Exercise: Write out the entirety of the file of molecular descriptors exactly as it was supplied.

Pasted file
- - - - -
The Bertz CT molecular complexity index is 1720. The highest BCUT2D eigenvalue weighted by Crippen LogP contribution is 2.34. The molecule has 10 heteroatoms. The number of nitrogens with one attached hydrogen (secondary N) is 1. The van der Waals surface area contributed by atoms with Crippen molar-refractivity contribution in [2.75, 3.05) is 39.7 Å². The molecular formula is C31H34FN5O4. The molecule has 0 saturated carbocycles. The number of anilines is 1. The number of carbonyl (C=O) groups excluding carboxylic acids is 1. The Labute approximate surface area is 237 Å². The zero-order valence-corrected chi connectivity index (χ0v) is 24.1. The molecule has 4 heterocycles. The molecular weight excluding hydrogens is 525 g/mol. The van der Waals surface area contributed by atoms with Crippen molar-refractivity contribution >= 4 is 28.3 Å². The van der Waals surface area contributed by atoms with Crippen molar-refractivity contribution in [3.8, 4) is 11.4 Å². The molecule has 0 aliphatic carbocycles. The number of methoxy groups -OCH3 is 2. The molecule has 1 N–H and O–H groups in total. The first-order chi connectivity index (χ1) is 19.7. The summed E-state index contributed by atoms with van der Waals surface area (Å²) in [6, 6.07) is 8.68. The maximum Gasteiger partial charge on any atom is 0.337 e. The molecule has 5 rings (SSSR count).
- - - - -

The Bertz CT molecular complexity index is 1720. The highest BCUT2D eigenvalue weighted by Crippen LogP contribution is 2.34. The molecule has 10 heteroatoms. The number of nitrogens with one attached hydrogen (secondary N) is 1. The van der Waals surface area contributed by atoms with Crippen molar-refractivity contribution in [2.75, 3.05) is 39.7 Å². The molecular formula is C31H34FN5O4. The molecule has 0 saturated carbocycles. The number of anilines is 1. The number of carbonyl (C=O) groups excluding carboxylic acids is 1. The Labute approximate surface area is 237 Å². The zero-order valence-corrected chi connectivity index (χ0v) is 24.1. The molecule has 4 heterocycles. The molecular weight excluding hydrogens is 525 g/mol. The van der Waals surface area contributed by atoms with Crippen molar-refractivity contribution >= 4 is 28.3 Å². The van der Waals surface area contributed by atoms with Crippen molar-refractivity contribution in [3.8, 4) is 11.4 Å². The molecule has 0 aliphatic carbocycles. The number of methoxy groups -OCH3 is 2. The molecule has 1 N–H and O–H groups in total. The first-order chi connectivity index (χ1) is 19.7. The summed E-state index contributed by atoms with van der Waals surface area (Å²) in [6, 6.07) is 8.68. The maximum Gasteiger partial charge on any atom is 0.337 e. The molecule has 5 rings (SSSR count).